We're hearing more about women experiencing some rare side effects after getting vaccinated.
The Centers for Disease Control and Prevention (CDC) has reported that 15 women have experienced blood clots after getting the Johnson & Johnson vaccine. Three of those cases were deadly.
The CDC’s advisory committee says the risk of blood clotting is higher among women between the ages of 30 and 39.
Up until now, only one man has experienced a blood clot and that happened during the trial.
Generally, in large medical trials, the focus is on the entire population of participants, not gender differences.
“There is a growing call to look at these differences as new vaccines and new drugs are brought out. It is something that has not been done on a widespread basis in the past. But I think that it is time and people have seen and we will probably be continuing to see differences in the way women and men respond,” said Dr. John Hammer, infectious disease specialist at the Rose Medical Center.
Other side effects have also been seen in women and weren't confined to the J&J vaccine.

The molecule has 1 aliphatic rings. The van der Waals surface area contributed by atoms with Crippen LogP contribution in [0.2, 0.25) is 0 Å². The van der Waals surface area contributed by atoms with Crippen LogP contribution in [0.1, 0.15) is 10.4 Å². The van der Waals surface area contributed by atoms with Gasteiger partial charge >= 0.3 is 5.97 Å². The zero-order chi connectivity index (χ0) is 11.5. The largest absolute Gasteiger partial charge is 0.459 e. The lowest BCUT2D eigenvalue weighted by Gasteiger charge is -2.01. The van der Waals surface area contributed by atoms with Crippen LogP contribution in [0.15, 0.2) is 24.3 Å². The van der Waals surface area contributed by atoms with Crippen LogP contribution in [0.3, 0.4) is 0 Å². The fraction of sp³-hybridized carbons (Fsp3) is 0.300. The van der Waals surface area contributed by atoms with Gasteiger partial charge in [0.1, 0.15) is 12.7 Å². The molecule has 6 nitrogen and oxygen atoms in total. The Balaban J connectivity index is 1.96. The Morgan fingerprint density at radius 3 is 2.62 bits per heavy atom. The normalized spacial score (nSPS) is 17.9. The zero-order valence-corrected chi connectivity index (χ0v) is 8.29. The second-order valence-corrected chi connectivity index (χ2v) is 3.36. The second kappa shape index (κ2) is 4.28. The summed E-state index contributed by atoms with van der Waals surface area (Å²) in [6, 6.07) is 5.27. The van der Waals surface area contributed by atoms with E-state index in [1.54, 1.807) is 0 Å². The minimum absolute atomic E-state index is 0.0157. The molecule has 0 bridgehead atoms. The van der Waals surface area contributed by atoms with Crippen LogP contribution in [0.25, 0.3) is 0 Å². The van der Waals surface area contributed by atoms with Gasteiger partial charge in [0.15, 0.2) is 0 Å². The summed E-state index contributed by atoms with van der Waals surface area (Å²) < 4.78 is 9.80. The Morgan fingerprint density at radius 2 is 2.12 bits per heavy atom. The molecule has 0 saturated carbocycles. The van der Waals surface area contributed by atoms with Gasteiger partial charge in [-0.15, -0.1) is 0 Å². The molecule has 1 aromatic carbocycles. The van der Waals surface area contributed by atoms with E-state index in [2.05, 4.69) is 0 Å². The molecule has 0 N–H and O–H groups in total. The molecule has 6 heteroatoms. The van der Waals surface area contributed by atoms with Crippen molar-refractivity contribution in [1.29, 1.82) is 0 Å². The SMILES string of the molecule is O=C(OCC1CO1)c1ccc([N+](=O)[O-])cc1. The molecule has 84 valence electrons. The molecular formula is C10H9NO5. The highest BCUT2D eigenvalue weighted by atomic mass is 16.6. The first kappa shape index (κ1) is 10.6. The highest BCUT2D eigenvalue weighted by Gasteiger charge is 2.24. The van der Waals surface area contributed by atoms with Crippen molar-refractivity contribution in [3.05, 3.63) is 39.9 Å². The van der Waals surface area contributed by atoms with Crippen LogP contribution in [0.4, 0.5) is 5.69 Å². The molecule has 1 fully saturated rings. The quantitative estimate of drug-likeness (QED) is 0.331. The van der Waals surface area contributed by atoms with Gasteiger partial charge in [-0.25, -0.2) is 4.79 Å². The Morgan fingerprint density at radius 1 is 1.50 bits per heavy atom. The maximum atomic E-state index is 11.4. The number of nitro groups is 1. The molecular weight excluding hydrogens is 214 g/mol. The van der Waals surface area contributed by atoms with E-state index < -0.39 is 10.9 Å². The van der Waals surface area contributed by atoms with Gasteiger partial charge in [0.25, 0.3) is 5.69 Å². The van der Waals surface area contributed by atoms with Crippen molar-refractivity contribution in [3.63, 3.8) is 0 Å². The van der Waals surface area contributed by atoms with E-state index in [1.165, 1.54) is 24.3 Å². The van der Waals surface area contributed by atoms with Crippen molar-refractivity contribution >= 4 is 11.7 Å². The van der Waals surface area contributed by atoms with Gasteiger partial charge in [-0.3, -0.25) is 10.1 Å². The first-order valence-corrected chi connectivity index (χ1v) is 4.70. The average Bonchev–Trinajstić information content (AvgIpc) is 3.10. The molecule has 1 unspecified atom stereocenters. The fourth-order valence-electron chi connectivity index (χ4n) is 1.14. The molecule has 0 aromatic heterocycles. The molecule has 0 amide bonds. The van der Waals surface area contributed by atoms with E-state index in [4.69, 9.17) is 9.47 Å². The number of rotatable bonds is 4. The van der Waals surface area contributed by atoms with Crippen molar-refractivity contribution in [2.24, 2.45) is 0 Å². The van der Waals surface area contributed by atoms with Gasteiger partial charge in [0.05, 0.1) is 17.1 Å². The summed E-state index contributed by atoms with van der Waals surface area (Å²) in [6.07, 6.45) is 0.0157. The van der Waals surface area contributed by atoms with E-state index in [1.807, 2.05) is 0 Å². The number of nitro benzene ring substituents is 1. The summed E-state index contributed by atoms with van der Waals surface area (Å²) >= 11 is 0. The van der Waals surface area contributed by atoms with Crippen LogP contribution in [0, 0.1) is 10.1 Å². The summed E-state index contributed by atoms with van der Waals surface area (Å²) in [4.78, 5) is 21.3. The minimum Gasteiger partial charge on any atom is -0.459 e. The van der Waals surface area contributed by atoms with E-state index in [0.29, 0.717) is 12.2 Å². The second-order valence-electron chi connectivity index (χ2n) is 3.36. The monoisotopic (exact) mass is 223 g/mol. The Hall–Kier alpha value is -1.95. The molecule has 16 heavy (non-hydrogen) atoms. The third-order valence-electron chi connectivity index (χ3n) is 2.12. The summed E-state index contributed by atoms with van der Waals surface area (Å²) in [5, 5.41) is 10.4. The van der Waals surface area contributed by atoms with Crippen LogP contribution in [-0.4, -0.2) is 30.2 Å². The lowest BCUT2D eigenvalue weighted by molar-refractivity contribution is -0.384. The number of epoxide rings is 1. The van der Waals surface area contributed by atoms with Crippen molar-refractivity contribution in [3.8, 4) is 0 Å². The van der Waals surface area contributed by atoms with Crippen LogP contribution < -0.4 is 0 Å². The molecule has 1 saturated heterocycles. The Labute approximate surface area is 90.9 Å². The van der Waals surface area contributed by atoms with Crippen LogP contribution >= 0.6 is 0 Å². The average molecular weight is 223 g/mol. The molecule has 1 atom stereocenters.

There have been some cases of anaphylaxis, or allergic reactions, mostly in women after getting the Pfizer and Moderna vaccines.
Researchers are also gathering data on reports of short-term changes in menstrual cycles after the vaccine.
Chicago's public health commissioner answered questions about this on Facebook and said estrogen can elevate immune responses, which is why women, especially those younger in age, tend to have more of a response to vaccines.
“I think the fact that these minor side effects are common in vaccines in general, and the fact that they happen more commonly in women than men may be suggestive of the fact that the woman’s immune system is more robust in its response to the vaccine and this may confer better protection,” said Dr. Hammer.
Doctors emphasize that the benefits still outweigh the risk of side effects, and they encourage everyone to get vaccinated against COVID-19.